Implementing Eco-Friendly Practices in Construction

Eco-friendly construction is a term that describes the practice of using materials and techniques that are sustainably-sourced and environmentally-friendly while building a structure. Also known as “green building,” eco-friendly construction practices reduce their impact on the environment in several ways: through use of local, renewable and/or reclaimed materials; reduction of the energy use required in the construction process; and techniques to reduce wasted energy when the building is occupied. Any construction technique or material that benefits the environment typically also benefits those who use or occupy the structure in some way. A building that is designed to be energy-efficient will likely save the owner a lot of money in energy costs over many years compared to a cheaper building without any energy-saving features.

In the past, eco-friendly practices have been written off as too costly for most construction projects, but green building practices have seen a big surge in popularity in more recent years. In the United States, the estimated revenues for eco-friendly construction amounted to $245 billion in 2016 alone. As consumers and the construction industry both continue to change their outlook on construction processes, more and more firms are beginning to implement more eco-friendly practices into their businesses. Below are some ideas for implementing eco-friendly practices in construction.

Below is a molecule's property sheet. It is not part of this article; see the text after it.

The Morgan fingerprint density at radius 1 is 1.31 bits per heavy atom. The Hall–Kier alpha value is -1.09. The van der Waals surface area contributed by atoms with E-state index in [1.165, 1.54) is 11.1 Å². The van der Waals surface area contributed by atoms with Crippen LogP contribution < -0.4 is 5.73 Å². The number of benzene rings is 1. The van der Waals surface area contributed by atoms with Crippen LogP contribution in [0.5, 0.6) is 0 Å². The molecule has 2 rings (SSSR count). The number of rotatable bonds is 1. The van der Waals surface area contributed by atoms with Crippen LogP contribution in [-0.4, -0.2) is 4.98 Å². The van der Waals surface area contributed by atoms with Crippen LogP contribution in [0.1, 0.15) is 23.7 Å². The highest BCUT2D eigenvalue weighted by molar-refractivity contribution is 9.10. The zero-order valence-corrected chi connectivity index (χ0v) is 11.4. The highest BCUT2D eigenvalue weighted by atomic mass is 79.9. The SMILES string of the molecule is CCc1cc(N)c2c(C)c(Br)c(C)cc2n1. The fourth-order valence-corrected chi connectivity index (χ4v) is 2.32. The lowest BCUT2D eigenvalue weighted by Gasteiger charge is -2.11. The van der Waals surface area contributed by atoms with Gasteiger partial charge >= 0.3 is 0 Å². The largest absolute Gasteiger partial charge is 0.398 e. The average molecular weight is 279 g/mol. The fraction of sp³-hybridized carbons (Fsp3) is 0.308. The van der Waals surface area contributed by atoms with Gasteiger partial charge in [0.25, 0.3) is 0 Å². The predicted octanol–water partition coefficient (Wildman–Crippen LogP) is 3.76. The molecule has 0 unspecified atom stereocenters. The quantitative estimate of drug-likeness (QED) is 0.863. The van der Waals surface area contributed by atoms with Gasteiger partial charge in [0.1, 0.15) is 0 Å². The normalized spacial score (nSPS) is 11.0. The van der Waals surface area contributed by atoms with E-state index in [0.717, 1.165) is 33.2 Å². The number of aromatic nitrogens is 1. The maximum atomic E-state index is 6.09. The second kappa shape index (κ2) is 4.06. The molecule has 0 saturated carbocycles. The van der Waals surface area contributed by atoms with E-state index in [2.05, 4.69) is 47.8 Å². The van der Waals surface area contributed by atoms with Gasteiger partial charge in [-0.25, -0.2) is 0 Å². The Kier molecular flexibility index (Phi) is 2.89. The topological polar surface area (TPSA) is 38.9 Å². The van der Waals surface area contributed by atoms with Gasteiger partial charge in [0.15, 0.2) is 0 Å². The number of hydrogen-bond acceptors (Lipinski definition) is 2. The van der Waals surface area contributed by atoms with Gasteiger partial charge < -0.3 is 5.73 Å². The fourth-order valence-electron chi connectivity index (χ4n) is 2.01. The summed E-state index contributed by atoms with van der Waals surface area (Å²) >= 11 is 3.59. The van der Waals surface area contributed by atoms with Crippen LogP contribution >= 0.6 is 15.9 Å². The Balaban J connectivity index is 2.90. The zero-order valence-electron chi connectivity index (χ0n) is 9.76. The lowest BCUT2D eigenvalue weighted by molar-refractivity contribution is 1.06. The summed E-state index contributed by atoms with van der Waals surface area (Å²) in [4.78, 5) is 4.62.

Sustainable Sourcing

Eco-friendly construction starts before the physical construction even begins. The first thing that the construction company can do is to seek out sustainable materials to build with. One of the biggest concerns in sourcing wood. Whenever possible, reclaimed wood should be used. But, depending on the area, companies may also be able to obtain locally sourced wood from sustainably-managed forests. Some companies go a step further and use other alternative materials such as hempcrete (concrete made from hemp), bamboo and even recycled plastic in their processes.

Energy and Emissions

It’s extremely common to see machines idling on a construction site, which can be a massive waste of energy and an unnecessary source of pollution. In addition to not allowing machinery and vehicles to run while not in use, companies can also utilize electric and hybrid vehicles and machines to cut down on their energy use and emissions. Adding pollution liability coverage to a company’s construction insurance portfolio is another great way to identify opportunities to reduce emissions and responsibly handle any possible pollutants.

Efficient Additions

Once the structure is completed, products and techniques can be incorporated into the structure to make the building itself more energy-efficient. Solar energy panels can help the building generate its own electricity, drainage and water filtration systems can be used to recycle certain types of water for re-use and low-energy lighting and appliances can also help reduce the building’s environmental impact.

By incorporating energy-efficient and eco-friendly technologies and techniques into efficiently-designed structures, the construction industry as a whole can do its part to make the world a greener place.

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